Now I am one of the few people who are not completely disgusted with prunes. So, when this cake was picked by the bakers over at TWD I was excited. I really think prunes are completely misunderstood. If one were to call them dried plums I doubt they would be thought of so disgust-fully. I happen to think prune filling in danishes is one of the best option. They are not too sweet, but yet they have a nice subtle flavor which lends itself nicely to sweet things.
This cake is very similar to a flourless chocolate cake in that the only levening it uses is egg whites. If it weren’t for the prunes though this cake would almost have too intense of a chocolate flavor I think. The prunes help cut down on the sweetness from the chocolate and offer a nice bit of texture to the cake. This recipe was also fun to make because you are supposed to steep the prunes in Armagnac and then set them on fire. This was the first time I had ever done that. It was a lot of fun and not nearly as dangerous as I expected. Now, I don’t recommend everyone to try this. My husband was close on hand and we did have the lid nearby just in case the flames got too high. We also have a fire extinguisher for our kitchen, so we were probably more safe than most people. We are engineers though after all and we do tend to think of safety in most things because it is part of our jobs.
Overall, the cake was excellent and I would highly recommend it. I sauteed the prunes in brandy which smelled great and offered a nice accent to the cake. So, if you are thinking of trying this but are scared of the prunes, try to get over your fears and try something where the overall taste of the prune is masked by a lot of chocolate. I mean really, what isn’t good when it is surrounded by chocolate?
Recipe (from Baking: From my home to yours by Dorie Greenspan)
For the cake
2/3 cup finely ground pecans
1/4 cup AP flour
1/4 tsp salt
12 plump, moist prunes, pitted and cut into bits
1/4 cup + 3 Tbsp water
1/4 cup Armagnac (or cognac, brandy or whisky, I used brandy)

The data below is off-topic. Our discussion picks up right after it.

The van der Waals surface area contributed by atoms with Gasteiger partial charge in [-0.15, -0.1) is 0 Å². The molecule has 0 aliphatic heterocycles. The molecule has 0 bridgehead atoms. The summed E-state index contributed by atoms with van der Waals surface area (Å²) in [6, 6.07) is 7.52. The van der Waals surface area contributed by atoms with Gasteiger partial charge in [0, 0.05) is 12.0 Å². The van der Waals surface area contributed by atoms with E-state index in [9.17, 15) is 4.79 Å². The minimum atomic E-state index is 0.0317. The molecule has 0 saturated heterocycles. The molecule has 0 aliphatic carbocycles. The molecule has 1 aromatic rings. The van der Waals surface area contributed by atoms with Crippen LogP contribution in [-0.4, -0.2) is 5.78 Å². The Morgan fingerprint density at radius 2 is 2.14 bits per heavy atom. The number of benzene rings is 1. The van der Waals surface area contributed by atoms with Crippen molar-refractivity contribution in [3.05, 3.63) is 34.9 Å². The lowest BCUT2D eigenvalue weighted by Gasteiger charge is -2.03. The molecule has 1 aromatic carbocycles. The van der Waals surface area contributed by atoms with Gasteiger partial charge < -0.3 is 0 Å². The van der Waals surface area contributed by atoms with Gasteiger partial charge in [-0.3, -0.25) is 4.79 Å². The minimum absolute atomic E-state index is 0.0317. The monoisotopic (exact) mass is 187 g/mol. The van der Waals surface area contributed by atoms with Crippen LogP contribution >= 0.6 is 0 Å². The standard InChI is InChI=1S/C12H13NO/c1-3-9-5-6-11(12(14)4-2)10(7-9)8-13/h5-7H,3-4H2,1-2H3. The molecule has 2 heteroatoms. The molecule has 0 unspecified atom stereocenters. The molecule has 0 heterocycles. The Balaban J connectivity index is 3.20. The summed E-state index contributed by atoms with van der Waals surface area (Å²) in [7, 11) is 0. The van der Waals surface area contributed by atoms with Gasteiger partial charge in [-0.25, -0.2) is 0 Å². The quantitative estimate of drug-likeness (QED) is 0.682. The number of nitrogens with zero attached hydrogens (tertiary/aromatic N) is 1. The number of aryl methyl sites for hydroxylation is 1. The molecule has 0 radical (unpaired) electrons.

7 oz bittersweet chocolate, coarsely chopped
1 stick unsalted butter, cut into 4 pieces
3 large eggs, separated
2/3 cup sugar
For the glaze:
3 oz bittersweet chocolate, coarsely chopped
3 Tbsp confectioners’ sugar
3 Tbsp unsalted butter, at room temperature
Center a rack in the oven and preheat the oven to 375 degrees F. Grease an 8-inch springform pan and dust the inside with flour, tapping out the excess. Put the pan on a baking sheet.
Whisk together the nuts, flour and salt.
Put the prunes and 1/4 cup water in a small saucepan over medium heat and cook, being careful not to scorch the fruit, until the water almost evaporates. Pull the pan from the heat and pour in the Armagnac, stand back and set it aflame. When the flames die out, transfer the fruit and any remaining liquid to a bowl and cool.
Combine the chocolate, butter and remaining 3 Tbsp water in a heatproof bowl. Set it over a pan of simmering water and stir occasionally until the chocolate and butter are melted. Remove the chocolate from the heat just as soon as it is melted and not very hot – you don’t want the chocolate and butter to separate.
In a large bowl, whisk the egg yolks and sugar together until thick and pale. Switch to a rubber spatula and, one by one, stir in the chocolate and butter mixture, the nut mixture, and the prunes with any liquid.
Working with a stand mixer fitted with the whisk attachment or with a hand mixer in a large bowl, beat the egg whites until they hold firm, glossy peaks. Stir in about one quarter of the beaten whites into the chocolate mixture. Then gently fold in the remaining whites. Turn the batter into the pan.
Bake the cake for 28 to 32 minutes, or until it is puffed, firm on top and starting to come ever so slightly away from the sides of the pan. A thin knife inserted into the center will come out streaky – the cake should not be wet, but you don’t want it to be completely dry. Transfer the cake to a rack and let it cook for about 10 minutes, then carefully remove the sides of the pan. Invert the cake, pull off the bottom and turn right side up to cool to room temperature. The cake should be absolutely cool before you glaze it.
To make the glaze:
Melt the chocolate in a heatproof bowl over a pan of gently simmering water. Remove it from the heat and using a small spatula, stir in the sugar, then the butter, a bit at a time, stirring until you have a smooth glaze.
Have a long metal icing spatula at hand. Pour the glaze over the top of the cake, allowing the excess to run down the sides, and use the spatula to smooth the top of the cake if necessary. Let the glaze set at room temperature, of if you want to speed it up, slide the cake into the refrigerator for about 20 minutes.
Enjoy! Just make sure to have a glass of milk on hand to help with the intense sweetness.